Symphony uses Spanish flair to impart color
25. Feb. 2013 – One of the great joys of orchestral music is that it can be enjoyed in many different ways. One can listen for beautiful melodies or delightful combinations of instrumental sounds, or enjoy perceiving relationships between one piece and another by the same or different composers.
All these pleasures were on offer Saturday, when the Spokane Symphony performed music of Spanish origin and influence at the Martin Woldson Theater at the Fox. One could mention yet another pleasure: that of hearing a superbly programmed selection of music designed to convey to the audience not only enjoyment, but deeper understanding of the culture that produced such music. The planner, of course, was music director and conductor Eckart Preu, whose vital role in the cultural life of our community looms larger with each concert. He chose pieces – some obscure, some familiar – that shared common qualities of vitality, rhythmic impact, poignant melody and dazzling virtuosity.
The most obvious example of this last quality was the playing of guitarist Jason Vieaux in the popular Concierto de Aranjuez for Guitar and Orchestra by Joaquin Rodrigo.
Vieaux’s mastery of his instrument, his virtuosity, seems to make possible what the average player cannot imagine. His right hand coaxes a shimmering rainbow of color from the guitar, while his left hand seems to appear at different places on the fingerboard without having to traverse the space that separates them. This incredible speed gives him the ability to lavish expression on every note, no matter how brief, all the while remaining sufficiently relaxed to respond to the inspiration of his colleagues. Vieaux’s encore was an exquisite arrangement of Duke Ellington’s “In a Sentimental Mood,” in which he continued to achieve the impossible without apparent effort.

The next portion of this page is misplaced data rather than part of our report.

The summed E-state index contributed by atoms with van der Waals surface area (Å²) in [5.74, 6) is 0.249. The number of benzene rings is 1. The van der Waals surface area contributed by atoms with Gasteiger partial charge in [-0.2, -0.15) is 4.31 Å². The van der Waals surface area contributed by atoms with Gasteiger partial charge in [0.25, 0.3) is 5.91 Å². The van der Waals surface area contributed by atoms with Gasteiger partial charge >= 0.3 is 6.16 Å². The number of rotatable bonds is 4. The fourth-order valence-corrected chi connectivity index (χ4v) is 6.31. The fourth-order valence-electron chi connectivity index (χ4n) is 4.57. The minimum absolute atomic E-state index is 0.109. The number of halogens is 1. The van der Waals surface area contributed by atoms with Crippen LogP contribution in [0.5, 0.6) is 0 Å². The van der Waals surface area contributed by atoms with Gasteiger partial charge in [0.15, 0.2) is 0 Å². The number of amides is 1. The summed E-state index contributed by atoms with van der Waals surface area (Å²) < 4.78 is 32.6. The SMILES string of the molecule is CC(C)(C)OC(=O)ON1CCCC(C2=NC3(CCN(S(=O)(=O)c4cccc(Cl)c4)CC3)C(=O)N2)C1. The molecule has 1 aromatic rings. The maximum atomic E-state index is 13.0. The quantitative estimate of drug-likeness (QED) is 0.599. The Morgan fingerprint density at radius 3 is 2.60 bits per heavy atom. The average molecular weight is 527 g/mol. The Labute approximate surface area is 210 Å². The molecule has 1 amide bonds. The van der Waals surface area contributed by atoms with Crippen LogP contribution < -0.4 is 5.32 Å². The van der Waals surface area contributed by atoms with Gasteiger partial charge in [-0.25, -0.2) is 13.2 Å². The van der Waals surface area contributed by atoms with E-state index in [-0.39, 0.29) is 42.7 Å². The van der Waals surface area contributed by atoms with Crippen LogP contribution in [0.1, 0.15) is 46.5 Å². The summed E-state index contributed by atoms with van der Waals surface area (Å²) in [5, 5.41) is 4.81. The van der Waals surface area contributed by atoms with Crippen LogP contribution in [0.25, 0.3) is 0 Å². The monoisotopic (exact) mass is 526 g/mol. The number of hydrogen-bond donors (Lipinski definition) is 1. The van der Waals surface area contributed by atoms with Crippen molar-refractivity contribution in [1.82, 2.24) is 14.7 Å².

But virtuosity was hardly confined to the soloist on that evening. Its crucial role in Spanish music was illustrated by the first piece on the program, “Ritmo Jondo” by Carlos Surinach. Sparely scored for percussion, trumpet and clarinet, the piece required each player to show terrific virtuosity, while maintaining an intimate, chamber-music integration with the other players. Principal trumpet Larry Jess, in particular, delivered a master class in agility, fluency and tone-color, all in the space of three minutes.
The idea of individual virtuosity within a larger orchestral fabric blossomed in the Variaciones Concertantes for Chamber Orchestra Op. 23 of Alberto Ginastera, and the immensely popular Capriccio Espagnol, Op. 34 of Russian composer Nikolai Rimsky-Korsakov.
The ability of such players as Mateusz Wolski (violin), Nick Carper (viola), John Marshall (cello), Lynne Feller-Marshall (bassoon), Sheila McNally (English horn), Jennifer Scriggins Brummett (horn), Chip Phillips and Dan Cotter (clarinet), and the remarkable Patrick McNally (bass), to bring off performances of music of this difficulty at such a high level of mastery is staggering.